Death rates from heroin overdose nearly quadrupled in the United States between 2002 and 2013, when the number of people reporting past-year heroin abuse or dependence rose to 517,000, a nearly 150 percent increase from 2007. In 2014, the use of heroin and other opioids killed 1,256 people in Massachusetts, an increase of 34 percent over 2013 and 88 percent over 2012.
The Gazette sought insights across several disciplines for a three-part report on the crisis and new ideas for responding to it. Read the first part, on the science of addiction, here.
No more business as usual. As the death toll from overdoses rages on, a coalition of voices ranging from law enforcement to public health to academia is pushing policymakers to support aggressive new steps to boost intervention, prevention, and treatment for heroin addiction.
It’s a regional commitment with much wider resonance. Last week during a Boston event, Democratic presidential candidate Hillary Clinton joined Massachusetts Attorney General Maura Healey and Boston Mayor Martin Walsh, himself a recovering alcoholic, to discuss strategies to halt the heroin epidemic.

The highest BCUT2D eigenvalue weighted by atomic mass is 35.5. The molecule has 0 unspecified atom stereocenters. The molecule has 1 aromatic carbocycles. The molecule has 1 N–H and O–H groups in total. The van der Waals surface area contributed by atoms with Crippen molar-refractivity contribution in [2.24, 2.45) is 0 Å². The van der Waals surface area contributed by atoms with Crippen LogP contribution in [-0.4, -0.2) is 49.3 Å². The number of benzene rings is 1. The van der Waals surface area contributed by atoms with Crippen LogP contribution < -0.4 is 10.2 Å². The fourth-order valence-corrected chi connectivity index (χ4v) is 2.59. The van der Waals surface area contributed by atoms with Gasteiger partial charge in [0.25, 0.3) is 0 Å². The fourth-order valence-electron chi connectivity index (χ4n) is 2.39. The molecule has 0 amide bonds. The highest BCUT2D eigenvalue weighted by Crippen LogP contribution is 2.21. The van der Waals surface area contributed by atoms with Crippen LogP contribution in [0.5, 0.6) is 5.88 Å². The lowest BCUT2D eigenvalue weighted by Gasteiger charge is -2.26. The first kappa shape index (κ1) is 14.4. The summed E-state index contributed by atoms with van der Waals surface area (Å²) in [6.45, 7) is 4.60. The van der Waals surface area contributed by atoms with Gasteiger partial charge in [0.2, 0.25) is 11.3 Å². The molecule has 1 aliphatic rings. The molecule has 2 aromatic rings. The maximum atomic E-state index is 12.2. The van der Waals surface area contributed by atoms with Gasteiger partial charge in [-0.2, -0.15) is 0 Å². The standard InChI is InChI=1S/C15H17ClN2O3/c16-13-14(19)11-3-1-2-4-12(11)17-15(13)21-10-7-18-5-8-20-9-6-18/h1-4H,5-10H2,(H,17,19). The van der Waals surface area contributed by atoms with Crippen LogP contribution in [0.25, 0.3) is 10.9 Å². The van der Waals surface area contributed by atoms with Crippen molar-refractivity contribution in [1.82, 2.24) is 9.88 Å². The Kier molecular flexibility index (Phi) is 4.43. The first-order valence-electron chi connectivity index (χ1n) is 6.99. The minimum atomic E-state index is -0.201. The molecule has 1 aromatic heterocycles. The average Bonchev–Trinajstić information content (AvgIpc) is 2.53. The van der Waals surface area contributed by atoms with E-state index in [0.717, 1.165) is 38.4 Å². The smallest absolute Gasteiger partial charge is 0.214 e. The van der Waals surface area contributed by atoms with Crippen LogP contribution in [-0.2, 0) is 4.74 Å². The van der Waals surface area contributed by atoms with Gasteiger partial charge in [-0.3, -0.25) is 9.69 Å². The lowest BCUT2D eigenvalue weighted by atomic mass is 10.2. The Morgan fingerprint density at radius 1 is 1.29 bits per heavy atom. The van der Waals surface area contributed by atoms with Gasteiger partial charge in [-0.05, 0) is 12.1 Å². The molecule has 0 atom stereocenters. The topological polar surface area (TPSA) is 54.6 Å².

Similarly, speaking Friday at a conference in Waltham on the public health and law enforcement response to opioid abuse, U.S. Attorney General Loretta Lynch ’81, J.D. ’84, promised that the crisis is on the Obama administration’s front burner. She noted a new plan to monitor the dispensing of prescription drugs, stepped-up federal interdiction of drug trafficking, and a heroin task force that will provide Congress with a far-reaching plan to curb distribution by year’s end.
By and large, U.S. drug policy in the last 20 years has focused on disruption of the drug trade by law enforcement and punishment for users who commit crimes to support their habits. The surge of heroin overdoses across the country has prompted many police departments to reconsider how they deal with addicts. Once seen as a purely criminal problem, heroin addiction more and more is being treated as a medical issue, with police and prosecutors steering addicts into treatment rather than jail. Many public-safety officials now carry naloxone, an opioid antidote, to administer to addicts overdosing on the scene.